PREMIERE Co-production "Score#21 - Method of Elimination" by Thomas Steyaert
'"Score#21 - Method of Elimination" is created by Belgian choreographer Thomas Steyaert and blends minimalism with the honesty and authenticity of five Romanian performers to a surprising effect, both for those onstage, as well as for their public.
It is a living mechanism that explores the essence of today’s society in real time. Using a score that was created in collaboration with his performers, Thomas Steyaert approaches human dependency in such a way that he tests, punctuates and transforms the perception of basic human values. Bodies, states and emotions receive new meanings while the composition regenerates itself ad infinitum, deconstructing abstract ideas like teritory, rebellion, or justice.
Performers: Andreea Belu, Andreea David, Elena Copuzeanu, Nicoleta Enache and Ruxandra Stanciu.
CV Thomas Steyaert
Known as a dancer for Wim Vanderkeybus’ Ultima Vez, as well as for his Blush (2002) appearance, choreographer Thomas Steyaert was born in 1978 in Belgium. He currently resides between Bruxelles and Sarajevo, working on his own material. Intensively collaborating with his artistic partner Raúl Maia, who took part in documenting Score#21 — Method of Elimination’s concept, he brought the The Ballet of Sam Hogue and Augustus Benjamin shows to live, of which the latter was presented within eXplore dance festival 2011 in Bucharest, iDANS 2012 in Istanbul, and ImPulsTanz Viena, in 2012.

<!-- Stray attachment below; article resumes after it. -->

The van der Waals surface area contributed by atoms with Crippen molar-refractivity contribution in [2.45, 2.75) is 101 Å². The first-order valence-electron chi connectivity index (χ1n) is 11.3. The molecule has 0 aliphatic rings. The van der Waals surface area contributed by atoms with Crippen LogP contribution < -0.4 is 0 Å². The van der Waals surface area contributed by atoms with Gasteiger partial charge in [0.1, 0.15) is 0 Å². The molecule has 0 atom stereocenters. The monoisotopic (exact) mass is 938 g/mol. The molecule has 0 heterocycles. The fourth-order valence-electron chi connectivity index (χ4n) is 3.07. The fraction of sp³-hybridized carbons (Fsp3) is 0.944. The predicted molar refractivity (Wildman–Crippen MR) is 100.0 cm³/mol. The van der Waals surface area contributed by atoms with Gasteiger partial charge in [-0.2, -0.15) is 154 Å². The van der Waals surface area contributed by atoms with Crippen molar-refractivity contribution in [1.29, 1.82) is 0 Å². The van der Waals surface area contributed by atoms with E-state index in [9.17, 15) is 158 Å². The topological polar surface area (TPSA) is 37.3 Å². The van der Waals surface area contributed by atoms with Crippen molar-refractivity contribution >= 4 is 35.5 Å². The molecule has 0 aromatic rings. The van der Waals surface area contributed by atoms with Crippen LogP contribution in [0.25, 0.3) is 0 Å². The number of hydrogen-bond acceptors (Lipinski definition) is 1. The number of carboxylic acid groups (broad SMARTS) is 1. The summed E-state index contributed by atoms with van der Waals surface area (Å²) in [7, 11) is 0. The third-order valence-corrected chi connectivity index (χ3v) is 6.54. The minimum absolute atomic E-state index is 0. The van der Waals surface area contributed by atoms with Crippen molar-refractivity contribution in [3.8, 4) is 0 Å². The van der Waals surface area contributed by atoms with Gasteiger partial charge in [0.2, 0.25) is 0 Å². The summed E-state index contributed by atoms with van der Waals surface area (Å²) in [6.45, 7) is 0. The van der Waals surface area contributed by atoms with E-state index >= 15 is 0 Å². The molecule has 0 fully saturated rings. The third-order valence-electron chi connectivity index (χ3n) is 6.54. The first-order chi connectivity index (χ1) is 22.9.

Founder of the Ponyhill vzw collective, Thomas explores various mediums, from dance/performance to painting, drawing, music, photography and film, approaching each from a different perspective. As a choreographer, he takes great interest in the real-time concept, as well as in the physical non-representative communication between his performers. Simultaneously, he dives into using theatric elements and their role in suggesting meaning, identification and different perceptions. “Real-time choreography is fragile and it demands a high concentration and focus of the performers. It’s more than an execution of an arranged series of movements in time and space. It’s a constant negotiation without ever really knowing where the physical output of the other performer might bring you. For the project score#21 — Method of Elimination we discovered that not the movement itself is the focus, but rather the anticipation and expectation of the movement to come or the “silence” in between the articulation. Real-time choreography is unpredictable. One day the score has an uncanny character, the other day there is agreement and harmony. Something to value!”, he says.